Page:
Leaving our unexpected and comfortable accommodation at the border, Stephano, Tracey and I set off towards the next town (some 68 kms away). We were promised that the Police there would be expecting our arrival and would be happy for us to camp behind the police station.
The corrugated concrete road surface, together with sand, made riding a slow business. It was even slower for me than for Stephano and Tracey on their mountain bikes with minimal luggage (well that’s my excuse, and I’m sticking to it). The ride was tough, and got tougher as the day went on and the sand in the road became deeper. But it was still nothing short of spectacular, and it was incredible to be riding through this crazy landscape without cars or lorries (maybe 5 cars passed all day).
As I rolled into town, I met Stephano and Tracey again in Ollacapato. True to their word, the Police were expecting us and were happy for us not only to camp, but also to use the toilets at the Police Station (leaving the back door open for us at night). Whilst it might not have been the prettiest campsite in the world, the shelter and facilities were much appreciated.
Ollacapato exists, I suspect, only because of mining. It was clearly a tough town – constant beating sun, heavy winds, and really not a lot to do.
Leaving town the next morning, I was on the road that links the mines there with other parts of Argentina. Whilst the traffic was still infrequent, it did mean the occasional lorry.
Unfortunately, given the dry and sandy conditions, this was what then followed, so I made sure to get to the side of the road well in time, just in case another vehicle was following and unable to see me.
The landscapes remained amazing however and the road took me to my highest altitude of the trip so far (and I suspect of the entire trip), Alto Chorrillo at 4560 metres above sea level. Probably because of the gentle increase in altitude (as opposed to flying or driving to altitude) I suffered none of the effects of altitude that I’d previously experienced in Nepal. No headaches, no sleeplessness, and not even oxygen problems as I climbed hills. The body is a remarkable thing.
From this point, a few days of fun started as it was pretty much all downhill to Salta at 1150 metres, but still over 200 kilometres away. The scenery was spectacular, and the downhills were awesome (despite brutal headwinds at times).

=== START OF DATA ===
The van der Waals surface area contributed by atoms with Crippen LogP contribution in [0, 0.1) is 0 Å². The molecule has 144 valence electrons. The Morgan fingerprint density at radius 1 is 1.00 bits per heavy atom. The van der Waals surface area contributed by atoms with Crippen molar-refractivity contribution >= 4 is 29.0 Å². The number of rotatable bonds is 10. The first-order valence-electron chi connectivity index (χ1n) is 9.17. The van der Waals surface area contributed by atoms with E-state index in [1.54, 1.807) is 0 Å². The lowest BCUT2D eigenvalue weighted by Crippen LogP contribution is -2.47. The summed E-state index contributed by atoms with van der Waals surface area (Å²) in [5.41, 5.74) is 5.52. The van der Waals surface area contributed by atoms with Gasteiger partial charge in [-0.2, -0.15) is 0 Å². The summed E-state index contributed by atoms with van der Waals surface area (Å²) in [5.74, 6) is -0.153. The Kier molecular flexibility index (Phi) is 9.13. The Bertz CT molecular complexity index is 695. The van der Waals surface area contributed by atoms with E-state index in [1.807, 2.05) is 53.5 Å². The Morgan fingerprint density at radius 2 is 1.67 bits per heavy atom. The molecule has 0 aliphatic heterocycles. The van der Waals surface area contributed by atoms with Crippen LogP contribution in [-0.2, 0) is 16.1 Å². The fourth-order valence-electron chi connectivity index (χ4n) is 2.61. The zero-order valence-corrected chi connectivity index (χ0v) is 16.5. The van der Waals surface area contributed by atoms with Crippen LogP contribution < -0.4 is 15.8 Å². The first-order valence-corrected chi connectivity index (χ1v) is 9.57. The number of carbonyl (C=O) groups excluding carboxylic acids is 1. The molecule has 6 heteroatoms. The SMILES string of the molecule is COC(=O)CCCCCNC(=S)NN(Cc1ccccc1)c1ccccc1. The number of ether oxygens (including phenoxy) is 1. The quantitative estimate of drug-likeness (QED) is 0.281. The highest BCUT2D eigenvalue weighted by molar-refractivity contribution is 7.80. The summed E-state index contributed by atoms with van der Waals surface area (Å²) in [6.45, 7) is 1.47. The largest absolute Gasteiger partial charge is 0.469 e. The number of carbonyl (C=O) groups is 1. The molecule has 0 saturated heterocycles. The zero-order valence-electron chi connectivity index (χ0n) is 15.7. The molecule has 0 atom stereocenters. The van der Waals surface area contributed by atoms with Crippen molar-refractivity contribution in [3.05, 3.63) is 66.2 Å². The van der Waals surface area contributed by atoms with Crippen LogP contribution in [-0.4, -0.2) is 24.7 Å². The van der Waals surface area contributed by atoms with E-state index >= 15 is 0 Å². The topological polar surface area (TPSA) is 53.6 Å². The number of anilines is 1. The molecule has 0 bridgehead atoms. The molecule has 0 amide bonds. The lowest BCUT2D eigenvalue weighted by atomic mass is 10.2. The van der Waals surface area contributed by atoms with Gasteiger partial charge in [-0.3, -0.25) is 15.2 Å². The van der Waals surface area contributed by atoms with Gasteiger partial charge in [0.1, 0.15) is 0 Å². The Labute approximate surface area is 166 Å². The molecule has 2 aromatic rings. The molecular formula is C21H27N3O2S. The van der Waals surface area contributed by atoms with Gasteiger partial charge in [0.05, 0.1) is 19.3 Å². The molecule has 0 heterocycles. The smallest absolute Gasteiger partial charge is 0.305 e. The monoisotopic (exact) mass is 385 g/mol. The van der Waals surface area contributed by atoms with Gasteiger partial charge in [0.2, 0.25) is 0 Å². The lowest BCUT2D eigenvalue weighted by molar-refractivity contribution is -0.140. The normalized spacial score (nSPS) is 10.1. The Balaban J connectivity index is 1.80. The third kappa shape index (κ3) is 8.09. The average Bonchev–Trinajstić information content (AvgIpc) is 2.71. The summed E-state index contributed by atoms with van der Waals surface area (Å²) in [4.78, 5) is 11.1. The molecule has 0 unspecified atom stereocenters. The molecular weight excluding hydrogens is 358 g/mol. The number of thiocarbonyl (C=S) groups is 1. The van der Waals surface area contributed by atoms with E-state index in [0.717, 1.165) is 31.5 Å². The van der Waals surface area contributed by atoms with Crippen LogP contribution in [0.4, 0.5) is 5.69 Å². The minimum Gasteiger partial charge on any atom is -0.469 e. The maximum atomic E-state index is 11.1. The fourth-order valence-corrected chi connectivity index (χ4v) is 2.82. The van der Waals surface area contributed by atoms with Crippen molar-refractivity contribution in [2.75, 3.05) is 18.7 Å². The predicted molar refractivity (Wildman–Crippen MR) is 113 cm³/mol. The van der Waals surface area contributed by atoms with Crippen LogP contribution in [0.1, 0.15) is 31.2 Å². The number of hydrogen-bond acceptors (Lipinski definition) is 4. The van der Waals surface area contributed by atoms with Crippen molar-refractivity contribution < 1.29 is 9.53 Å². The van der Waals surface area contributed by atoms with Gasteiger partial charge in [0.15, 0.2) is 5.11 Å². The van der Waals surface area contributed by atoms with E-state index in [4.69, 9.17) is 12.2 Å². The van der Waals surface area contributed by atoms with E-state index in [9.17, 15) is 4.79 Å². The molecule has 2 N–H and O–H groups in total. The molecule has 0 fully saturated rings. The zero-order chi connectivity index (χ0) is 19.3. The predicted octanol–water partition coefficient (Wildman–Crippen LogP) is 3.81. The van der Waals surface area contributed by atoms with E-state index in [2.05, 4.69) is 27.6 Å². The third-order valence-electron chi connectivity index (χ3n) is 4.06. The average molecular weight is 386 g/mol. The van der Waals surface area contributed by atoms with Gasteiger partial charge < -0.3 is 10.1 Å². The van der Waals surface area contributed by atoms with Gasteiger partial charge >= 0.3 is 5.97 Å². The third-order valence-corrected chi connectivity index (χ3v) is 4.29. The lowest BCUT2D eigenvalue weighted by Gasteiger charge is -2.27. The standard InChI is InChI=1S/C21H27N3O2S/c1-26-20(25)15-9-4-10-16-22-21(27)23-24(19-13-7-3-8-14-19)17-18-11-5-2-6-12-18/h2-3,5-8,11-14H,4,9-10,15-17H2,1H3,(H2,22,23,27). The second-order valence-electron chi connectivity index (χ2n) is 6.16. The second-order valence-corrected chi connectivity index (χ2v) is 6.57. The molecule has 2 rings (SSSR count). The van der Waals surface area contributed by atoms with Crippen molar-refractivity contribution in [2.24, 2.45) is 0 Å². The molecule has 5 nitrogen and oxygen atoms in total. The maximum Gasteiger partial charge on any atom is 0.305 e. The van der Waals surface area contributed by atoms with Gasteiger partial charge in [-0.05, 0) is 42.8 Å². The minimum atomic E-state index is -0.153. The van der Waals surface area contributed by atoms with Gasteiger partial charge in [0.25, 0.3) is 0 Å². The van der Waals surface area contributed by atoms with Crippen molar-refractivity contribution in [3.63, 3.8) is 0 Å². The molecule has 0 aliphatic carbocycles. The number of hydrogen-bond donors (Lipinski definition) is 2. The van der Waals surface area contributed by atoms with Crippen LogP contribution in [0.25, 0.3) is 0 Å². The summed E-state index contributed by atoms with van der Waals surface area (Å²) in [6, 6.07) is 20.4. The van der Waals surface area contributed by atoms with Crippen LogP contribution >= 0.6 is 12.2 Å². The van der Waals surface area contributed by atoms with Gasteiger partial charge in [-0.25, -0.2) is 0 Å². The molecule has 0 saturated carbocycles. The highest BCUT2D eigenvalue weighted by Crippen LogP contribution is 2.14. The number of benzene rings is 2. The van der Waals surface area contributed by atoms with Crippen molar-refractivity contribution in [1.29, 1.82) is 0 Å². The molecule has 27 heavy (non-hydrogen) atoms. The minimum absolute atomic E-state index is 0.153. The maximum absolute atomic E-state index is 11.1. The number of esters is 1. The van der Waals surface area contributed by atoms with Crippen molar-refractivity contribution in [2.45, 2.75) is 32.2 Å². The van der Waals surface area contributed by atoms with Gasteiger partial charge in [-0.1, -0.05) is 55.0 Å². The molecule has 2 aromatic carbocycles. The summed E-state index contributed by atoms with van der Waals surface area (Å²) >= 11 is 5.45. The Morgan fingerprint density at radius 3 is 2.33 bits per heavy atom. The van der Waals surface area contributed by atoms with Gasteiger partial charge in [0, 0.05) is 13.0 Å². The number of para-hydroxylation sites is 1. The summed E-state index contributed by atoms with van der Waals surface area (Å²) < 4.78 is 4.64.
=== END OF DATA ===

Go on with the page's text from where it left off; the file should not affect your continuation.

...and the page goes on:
Notwithstanding the incredible scenery, the towns in this part of Argentina weren’t much to shout about. I hate to think what would have happened had I gone into the video shop or the (probably somewhat optimistic) tourist information.
In another one-horse town I met with Dante, an Argentinian who was cycle-touring with the added complication of being deaf and without speech. We had great conversations using a combination of lip-reading (which must have been difficult for him, given my beginner’s Spanish combined with accent) and writing messages on phones. We rode together for a couple of days and also camped together at one of the prettiest campsites so far.
There’s no way that my pictures can do justice to the incredible countryside. It was a fantastic welcome to Argentina. And as altitude dropped a little, the countryside was suddenly littered with Cacti, some of which were enormous.
I was a little bit worried by this sign, warning of a control of weight and dimensions. Luckily, the police officers on duty just waved us on, but of course not until they’d asked whether we had enough water with us.
I was also pleased that (once we were out of the super remote areas at altitude) the people were hugely warm and welcoming. The second picture is of a little train that’s used to transport workers from one of the mines. The waves given as I took the photo were typical of the welcome from those I passed on the bike. Super friendly people with a great sense of fun. Argentina had started really well and I was looking forward to seeing more.
My blog is, in fact, a bit behind. I’m actually back in Chile now (I’ll be criss-crossing between Chile and Argentina from now on). Over Christmas I’m going to be with John and Gertje, good friends from my time living in Pakistan. They’re now in Santiago, and kindly offered to host me over the festive period. I’ve also agreed to house- and cat-sit here over New Year, so it’s another good break before I set off South again.
Hoping everyone has an enjoyable and peaceful time over the Christmas period,